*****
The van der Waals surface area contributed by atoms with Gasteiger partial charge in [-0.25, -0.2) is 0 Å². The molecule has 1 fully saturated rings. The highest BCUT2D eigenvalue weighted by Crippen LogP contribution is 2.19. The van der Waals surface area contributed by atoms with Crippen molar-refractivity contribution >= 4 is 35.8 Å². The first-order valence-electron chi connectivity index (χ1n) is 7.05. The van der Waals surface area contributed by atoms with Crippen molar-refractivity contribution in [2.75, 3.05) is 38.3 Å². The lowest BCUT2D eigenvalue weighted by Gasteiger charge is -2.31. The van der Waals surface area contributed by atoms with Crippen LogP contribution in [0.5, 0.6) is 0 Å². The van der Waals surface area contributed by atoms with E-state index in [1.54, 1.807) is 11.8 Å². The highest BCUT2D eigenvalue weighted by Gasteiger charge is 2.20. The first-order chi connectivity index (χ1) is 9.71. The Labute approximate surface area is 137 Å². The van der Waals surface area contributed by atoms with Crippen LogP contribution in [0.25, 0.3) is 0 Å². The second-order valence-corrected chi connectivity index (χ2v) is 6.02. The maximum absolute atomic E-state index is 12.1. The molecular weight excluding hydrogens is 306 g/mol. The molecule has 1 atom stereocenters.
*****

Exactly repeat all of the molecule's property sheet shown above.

The van der Waals surface area contributed by atoms with Gasteiger partial charge in [-0.25, -0.2) is 0 Å². The molecule has 1 fully saturated rings. The highest BCUT2D eigenvalue weighted by Crippen LogP contribution is 2.19. The van der Waals surface area contributed by atoms with Crippen molar-refractivity contribution >= 4 is 35.8 Å². The first-order valence-electron chi connectivity index (χ1n) is 7.05. The van der Waals surface area contributed by atoms with Crippen molar-refractivity contribution in [2.75, 3.05) is 38.3 Å². The lowest BCUT2D eigenvalue weighted by Gasteiger charge is -2.31. The van der Waals surface area contributed by atoms with Crippen LogP contribution in [0.5, 0.6) is 0 Å². The van der Waals surface area contributed by atoms with E-state index in [1.54, 1.807) is 11.8 Å². The highest BCUT2D eigenvalue weighted by Gasteiger charge is 2.20. The first-order chi connectivity index (χ1) is 9.71. The Labute approximate surface area is 137 Å². The van der Waals surface area contributed by atoms with Crippen LogP contribution in [0.25, 0.3) is 0 Å². The second-order valence-corrected chi connectivity index (χ2v) is 6.02. The maximum absolute atomic E-state index is 12.1. The molecular weight excluding hydrogens is 306 g/mol. The molecule has 1 atom stereocenters.